Origins and impacts of new exons

BioRxiv : the Preprint Server for Biology
Jason Merkin*Christopher B Burge

Abstract

Mammalian genes are typically broken into several protein-coding and non-coding exons, but the evolutionary origins and functions of new exons are not well understood. Here, we analyzed patterns of exon gain using deep cDNA sequencing data from several mammals and one bird, identifying thousands of species- and lineage-specific exons. While exons conserved across mammals are mostly protein-coding and constitutively spliced, species-specific exons were mostly located in 5′ untranslated regions and alternatively spliced. New exons most often derived from unique intronic sequence rather than repetitive elements, and were associated with upstream intronic deletions, increased nucleosome occupancy and RNA polymerase II pausing. Surprisingly, exon gain was associated with increased gene expression, but only in tissues where the exon was included, suggesting that splicing enhances steady-state mRNA levels and that changes in splicing represent a major contributor to the evolution of gene expression.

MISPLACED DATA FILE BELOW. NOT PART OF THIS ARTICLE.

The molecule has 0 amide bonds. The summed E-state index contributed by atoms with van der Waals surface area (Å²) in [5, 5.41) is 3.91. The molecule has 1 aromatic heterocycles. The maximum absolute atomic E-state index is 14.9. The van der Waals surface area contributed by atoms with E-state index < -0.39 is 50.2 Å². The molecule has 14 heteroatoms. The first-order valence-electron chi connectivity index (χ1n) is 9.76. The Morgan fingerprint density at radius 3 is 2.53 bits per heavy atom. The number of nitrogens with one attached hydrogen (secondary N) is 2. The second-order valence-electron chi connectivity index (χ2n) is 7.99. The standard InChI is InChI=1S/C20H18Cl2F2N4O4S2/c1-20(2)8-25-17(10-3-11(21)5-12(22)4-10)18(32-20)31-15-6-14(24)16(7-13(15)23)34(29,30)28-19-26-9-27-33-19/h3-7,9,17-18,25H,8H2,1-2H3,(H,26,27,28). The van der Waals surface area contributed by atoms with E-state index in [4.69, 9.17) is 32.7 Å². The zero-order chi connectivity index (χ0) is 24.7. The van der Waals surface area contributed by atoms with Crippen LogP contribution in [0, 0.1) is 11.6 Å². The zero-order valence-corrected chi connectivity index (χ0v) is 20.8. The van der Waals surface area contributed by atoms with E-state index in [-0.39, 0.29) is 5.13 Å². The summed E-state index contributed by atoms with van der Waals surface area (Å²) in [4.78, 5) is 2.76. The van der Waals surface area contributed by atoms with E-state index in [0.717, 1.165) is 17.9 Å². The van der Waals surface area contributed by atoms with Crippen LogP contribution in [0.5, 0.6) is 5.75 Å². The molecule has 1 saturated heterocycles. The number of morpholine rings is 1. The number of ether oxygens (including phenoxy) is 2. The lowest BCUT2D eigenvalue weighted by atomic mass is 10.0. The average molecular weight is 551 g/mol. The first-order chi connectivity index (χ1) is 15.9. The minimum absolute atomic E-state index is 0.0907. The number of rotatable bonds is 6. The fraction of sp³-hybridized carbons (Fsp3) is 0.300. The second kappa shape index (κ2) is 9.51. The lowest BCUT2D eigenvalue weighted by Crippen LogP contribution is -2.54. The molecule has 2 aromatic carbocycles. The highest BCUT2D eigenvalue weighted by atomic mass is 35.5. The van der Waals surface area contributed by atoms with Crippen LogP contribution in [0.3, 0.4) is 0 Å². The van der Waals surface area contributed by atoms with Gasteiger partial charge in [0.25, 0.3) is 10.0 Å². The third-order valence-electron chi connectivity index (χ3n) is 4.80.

Related Concepts

Aves
Biological Evolution
Exons
Gene Deletion
Gene Expression
Genes
DNA-Directed RNA Polymerase
RNA Splicing
RNA, Messenger
3' Untranslated Regions

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